How SOPA, #Occupy, Arab Spring and.... LOLCats reshaped the public sphere - Part 2

By Stefano on 8 February 2012

Note: This is the second of a two-part post. Part one can be found here

What do Occupy, Arab Spring & Stop SOPA have in common? – The blackouts

All three movements (SOPA, Arab Spring and Occupy) gained significant momentum and widespread media coverage following alleged/actual widespread censorship of content on social media tools and networks. 

Tunisia censored all of YouTube, Dailymotion, Flickr, Vimeo etc. when they couldn’t remove videos depicting police brutality. The censoring of entire websites lead to questions of why these websites that are used everyday by many are no longer reachable. This eventually lead to protests across the rest of the country (now referred to as Arab Spring).

The Occupy movement received widespread mainstream media coverage when social networks began to buzz with theories of a media blackout of the movement and alleged police brutality.

SOPA also enjoyed widespread media coverage on the 18th January, when a number of sites voluntarily blacked out their entire sites to protest against the bill.

In the case of SOPA, Google Trends offers interesting insight (on the right) about how successful the blackouts were in raising awareness: search queries containing “SOPA” reach an all-time peak on the day of SOPA blackouts. This suggests that more people wanted to know what SOPA is because of the blackouts.

An analysis of the frequency of conversations on the blogosphere (on the right) indicates that the conversations peaked on the day of the blackouts. The blackouts, by their very nature, are designed to stop information from spreading.  Why did they have the opposite effect when it came to social media?

LOLCats and rebirth of the ‘Public Sphere’
Ethan Zuckerman has developed a theory called ‘The Cute Cat Theory of Digital Activism’. He argues that the web was invented so physicists could share research papers while Web 2.0 was invented so we can share cute pictures of our cats  –  a metaphor for sharing rich media (a wordplay originating from the the very popular LOLcats site).

Zuckerman argues, “With Web 2.0, we’ve embraced the idea that people are going to share pictures of their cats, and now we build sophisticated tools to make that easier to do... There are twin revolutions going on – the ease of creating content and the ease of sharing it with local and global audiences.”

Websites such as Twitter, Facebook, Flickr etc. have transformed the traditional boundaries of the public sphere from a physical to a digital space. Zuckerman continues “This is a good thing if you’re an activist. Most [users] don’t identify as activists and might not be engaged with politics. But... they’re interested in seeing cute cats being adorable online.

When the government blocks DailyMotion, it impacts a much wider swath of [users] than those who are politically active. Cute cats are collateral damage when governments block sites. And even those who could care less about [political] shenanigans are made aware that their government fears online speech so much that they’re willing to censor the millions of banal videos on DailyMotion to block a few political ones.”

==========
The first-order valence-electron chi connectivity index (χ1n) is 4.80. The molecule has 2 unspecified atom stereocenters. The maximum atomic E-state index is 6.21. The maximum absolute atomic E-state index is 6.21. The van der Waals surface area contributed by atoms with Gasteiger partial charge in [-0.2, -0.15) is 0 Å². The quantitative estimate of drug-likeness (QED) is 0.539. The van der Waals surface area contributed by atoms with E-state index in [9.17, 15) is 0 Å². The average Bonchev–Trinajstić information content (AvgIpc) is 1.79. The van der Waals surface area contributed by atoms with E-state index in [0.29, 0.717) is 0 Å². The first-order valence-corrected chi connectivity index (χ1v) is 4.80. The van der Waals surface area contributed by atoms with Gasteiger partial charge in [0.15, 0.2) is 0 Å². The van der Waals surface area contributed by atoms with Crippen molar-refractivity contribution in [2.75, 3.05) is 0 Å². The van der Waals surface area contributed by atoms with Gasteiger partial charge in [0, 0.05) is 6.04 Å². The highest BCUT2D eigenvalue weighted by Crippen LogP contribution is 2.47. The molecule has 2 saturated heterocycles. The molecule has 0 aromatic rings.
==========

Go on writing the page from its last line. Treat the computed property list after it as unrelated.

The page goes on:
This is what happened in Tunisia right before the Arab Spring: the government blocked a number of sites including YouTube and DailyMotion, which featured videos of police brutality. The removal of these platforms really grabbed the attention of the majority of the population. After all why on earth would a government want to block a site which shows videos of cute cats? 

Similarly claims of a reporting blackout of the Occupy movement in the media and a voluntary blackout by the Stop SOPA movement really helped grab the attention of the entire world.

What was the role of social media in these revolutions?
Could these revolutions have taken place without social media? They probably could have, after all, so many others have taken place before computers existed.  

But based on what we do know, we can say that social media helped these revolutions by reshaping the public sphere – it has revolutionised the way we share/create content and participate in conversations. It has become so intertwined with our daily lives that when access to these tools is turned off, we sit up and really take notice.  An activist's best chances therefore, in countries such as Tunisia or Egypt, are to use these social networks as a tool for activism. Governments often have no way to silence individuals other than by switching off the network for the entire country.  The Google Trends and blog mentions relating to SOPA certainly support this thought.

Despite the success of Stop SOPA, just days after the bill was stopped, Twitter announced that it had implemented measures which allow individual tweets to be blocked across countries.  

Perhaps now it's time to move the conversation on, what have governments learned from these events and how are they planning to deal with alleged dissent in the future?  Perhaps even more importantly, how are social networks policing their platforms and who is holding them accountable?... After all social media has become such an integral part of how we communicate – at the end of the day, who can resist a cute cat

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